This morning I awakened and checked my Twitter feed. Immediately my eyes were drawn to the statement issued by Gabrielle Union on Nate Parker and his rape allegations. Reading through her op-ed, I found myself like, her, in a “state of stomach churning confusion.” Like Gabrielle, I am a survivor of sexual violence. On two occasions, I was drunk and unable to give consent. Like Union and Parker’s victim, the only witnesses were me and my assailant(s). As I write these words, I am mindful of the terrible position that Union has been placed in as a star of the forthcoming film, Birth of a Nation.
As a fellow survivor, I respect the courage that it takes for any survivor to speak out against sexual assault. And while I agree with Union’s stance that there needs to be more discussion on what exactly constitutes “affirmative consent,” I find myself troubled by her opinion piece and the way in which it is being used by rape apologists to deflect attention away from Nate Parker’s actions 17 years ago and onto more neutral territory - society’s pervasive problem with rape culture. When I see men and women who have been rabidly defending Parker based upon the fact of his acquittal avidly retweeting her statement, you know there is some form of misdirection occurring.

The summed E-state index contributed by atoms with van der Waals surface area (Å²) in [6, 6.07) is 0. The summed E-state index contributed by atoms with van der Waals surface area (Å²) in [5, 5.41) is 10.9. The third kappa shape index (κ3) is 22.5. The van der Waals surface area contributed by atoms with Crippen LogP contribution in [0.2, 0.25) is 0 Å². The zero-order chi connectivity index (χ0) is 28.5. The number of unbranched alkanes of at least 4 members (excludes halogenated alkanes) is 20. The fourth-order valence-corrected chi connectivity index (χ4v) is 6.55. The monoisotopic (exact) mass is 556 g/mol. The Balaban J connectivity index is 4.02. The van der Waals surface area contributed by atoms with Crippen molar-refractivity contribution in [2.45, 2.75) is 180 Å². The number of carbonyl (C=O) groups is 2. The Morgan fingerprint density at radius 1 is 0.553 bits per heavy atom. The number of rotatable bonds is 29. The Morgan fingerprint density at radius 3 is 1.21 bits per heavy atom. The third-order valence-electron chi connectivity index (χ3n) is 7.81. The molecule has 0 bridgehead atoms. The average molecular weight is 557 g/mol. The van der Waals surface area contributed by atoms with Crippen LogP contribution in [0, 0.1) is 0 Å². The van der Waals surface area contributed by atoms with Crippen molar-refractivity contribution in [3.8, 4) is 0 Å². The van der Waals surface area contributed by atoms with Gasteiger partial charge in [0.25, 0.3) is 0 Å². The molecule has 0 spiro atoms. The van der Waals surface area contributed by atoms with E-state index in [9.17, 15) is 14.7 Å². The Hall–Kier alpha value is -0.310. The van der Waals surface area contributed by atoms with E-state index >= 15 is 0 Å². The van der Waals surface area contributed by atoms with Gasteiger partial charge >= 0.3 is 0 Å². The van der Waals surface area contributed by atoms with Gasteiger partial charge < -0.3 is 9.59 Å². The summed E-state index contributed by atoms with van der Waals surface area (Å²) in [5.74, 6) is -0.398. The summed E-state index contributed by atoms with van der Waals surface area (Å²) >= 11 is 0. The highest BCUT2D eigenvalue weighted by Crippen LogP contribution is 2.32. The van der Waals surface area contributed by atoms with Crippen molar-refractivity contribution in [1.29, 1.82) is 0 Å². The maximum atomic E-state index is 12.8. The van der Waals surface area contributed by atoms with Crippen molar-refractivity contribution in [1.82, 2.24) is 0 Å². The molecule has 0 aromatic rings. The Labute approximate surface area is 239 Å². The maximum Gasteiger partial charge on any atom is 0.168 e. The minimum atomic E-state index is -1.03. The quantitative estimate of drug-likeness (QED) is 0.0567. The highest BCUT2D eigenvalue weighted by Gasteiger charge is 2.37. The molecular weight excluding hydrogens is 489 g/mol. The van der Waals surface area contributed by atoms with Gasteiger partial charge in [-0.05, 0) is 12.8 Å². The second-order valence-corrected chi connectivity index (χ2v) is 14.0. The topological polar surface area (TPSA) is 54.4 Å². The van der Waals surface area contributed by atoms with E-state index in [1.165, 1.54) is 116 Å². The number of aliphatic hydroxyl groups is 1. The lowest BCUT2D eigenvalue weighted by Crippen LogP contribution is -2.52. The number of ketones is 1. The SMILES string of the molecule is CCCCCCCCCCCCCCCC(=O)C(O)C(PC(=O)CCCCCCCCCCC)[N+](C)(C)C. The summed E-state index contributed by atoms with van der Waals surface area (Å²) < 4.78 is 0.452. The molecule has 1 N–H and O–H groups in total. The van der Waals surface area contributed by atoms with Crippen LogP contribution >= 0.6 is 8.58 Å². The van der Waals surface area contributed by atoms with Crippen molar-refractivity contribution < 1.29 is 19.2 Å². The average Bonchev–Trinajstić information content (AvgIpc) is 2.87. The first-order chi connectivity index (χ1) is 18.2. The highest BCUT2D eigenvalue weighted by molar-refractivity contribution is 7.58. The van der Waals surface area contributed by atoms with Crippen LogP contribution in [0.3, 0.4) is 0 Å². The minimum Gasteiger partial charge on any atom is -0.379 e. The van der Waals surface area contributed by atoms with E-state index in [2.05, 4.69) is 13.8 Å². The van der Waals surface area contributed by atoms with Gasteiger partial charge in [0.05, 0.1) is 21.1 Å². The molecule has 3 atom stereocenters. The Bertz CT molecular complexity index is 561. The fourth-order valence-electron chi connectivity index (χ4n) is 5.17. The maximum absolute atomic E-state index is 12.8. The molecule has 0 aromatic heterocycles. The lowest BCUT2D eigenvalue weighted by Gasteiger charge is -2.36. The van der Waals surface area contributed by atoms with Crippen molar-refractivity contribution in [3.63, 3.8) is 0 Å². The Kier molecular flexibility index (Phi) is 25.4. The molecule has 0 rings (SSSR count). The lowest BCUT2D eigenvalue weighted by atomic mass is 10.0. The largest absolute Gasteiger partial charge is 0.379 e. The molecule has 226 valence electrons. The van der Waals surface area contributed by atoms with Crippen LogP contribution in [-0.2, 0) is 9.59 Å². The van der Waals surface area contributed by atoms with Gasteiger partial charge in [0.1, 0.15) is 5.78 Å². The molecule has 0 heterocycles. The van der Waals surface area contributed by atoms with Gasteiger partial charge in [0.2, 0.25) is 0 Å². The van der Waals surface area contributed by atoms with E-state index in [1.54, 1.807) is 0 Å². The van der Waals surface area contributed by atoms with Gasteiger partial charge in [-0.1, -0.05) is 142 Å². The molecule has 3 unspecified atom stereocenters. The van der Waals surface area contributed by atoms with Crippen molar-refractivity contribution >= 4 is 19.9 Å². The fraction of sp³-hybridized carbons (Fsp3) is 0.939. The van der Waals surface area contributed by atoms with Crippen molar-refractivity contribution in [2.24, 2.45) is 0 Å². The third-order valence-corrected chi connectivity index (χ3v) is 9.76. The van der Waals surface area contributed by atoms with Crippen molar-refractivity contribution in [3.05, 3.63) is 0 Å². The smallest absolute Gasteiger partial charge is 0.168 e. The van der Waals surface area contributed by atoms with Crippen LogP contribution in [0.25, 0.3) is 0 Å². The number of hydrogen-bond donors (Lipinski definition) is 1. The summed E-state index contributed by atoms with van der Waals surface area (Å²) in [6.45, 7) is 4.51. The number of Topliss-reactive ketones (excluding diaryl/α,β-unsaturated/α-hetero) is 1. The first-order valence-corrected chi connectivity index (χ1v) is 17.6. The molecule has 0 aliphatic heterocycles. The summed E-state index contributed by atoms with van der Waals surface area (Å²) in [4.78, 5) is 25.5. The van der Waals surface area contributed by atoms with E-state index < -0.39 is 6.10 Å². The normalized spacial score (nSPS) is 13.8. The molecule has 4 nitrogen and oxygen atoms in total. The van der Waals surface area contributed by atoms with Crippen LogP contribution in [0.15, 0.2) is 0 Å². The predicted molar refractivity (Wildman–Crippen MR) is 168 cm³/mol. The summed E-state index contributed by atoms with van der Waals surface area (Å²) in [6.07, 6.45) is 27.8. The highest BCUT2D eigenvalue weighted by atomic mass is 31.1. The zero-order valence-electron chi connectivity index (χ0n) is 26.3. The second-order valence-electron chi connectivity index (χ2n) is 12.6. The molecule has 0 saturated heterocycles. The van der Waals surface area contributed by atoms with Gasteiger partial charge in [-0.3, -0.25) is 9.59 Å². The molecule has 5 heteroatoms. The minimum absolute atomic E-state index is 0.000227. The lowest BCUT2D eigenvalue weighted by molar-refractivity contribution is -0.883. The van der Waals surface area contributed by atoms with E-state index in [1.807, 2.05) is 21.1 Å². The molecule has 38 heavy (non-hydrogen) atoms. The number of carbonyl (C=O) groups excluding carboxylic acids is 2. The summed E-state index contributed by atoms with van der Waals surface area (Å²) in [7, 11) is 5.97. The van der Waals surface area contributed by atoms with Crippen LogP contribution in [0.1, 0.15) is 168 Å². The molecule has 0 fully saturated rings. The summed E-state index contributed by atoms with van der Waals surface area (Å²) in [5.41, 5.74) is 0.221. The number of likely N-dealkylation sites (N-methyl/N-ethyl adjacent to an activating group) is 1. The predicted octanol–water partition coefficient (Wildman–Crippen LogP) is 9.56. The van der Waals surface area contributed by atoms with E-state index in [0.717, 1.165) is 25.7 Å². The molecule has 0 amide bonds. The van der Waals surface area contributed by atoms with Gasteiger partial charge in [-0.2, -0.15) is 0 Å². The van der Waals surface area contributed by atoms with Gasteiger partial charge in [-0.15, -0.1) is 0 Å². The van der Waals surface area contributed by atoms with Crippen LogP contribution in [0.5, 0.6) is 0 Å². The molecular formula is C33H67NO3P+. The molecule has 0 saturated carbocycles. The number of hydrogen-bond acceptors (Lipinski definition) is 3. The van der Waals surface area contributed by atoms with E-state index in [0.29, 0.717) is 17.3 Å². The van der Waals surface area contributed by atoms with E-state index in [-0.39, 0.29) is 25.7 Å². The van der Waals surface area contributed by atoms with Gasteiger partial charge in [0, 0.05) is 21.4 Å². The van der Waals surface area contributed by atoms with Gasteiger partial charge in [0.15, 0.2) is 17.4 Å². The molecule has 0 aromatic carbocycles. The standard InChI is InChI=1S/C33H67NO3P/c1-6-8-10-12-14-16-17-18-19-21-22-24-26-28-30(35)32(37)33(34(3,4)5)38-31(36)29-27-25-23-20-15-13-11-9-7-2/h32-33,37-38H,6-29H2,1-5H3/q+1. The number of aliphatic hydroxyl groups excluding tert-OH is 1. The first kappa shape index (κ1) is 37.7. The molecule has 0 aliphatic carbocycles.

Equally disturbing is how the media has taken one sentence from Union’s article and used it to inaccurately frame the content and intent of her op-ed. Repeatedly, the lead in sentence on social media has been, “As important and ground-breaking as this film is, I cannot take these allegations lightly.”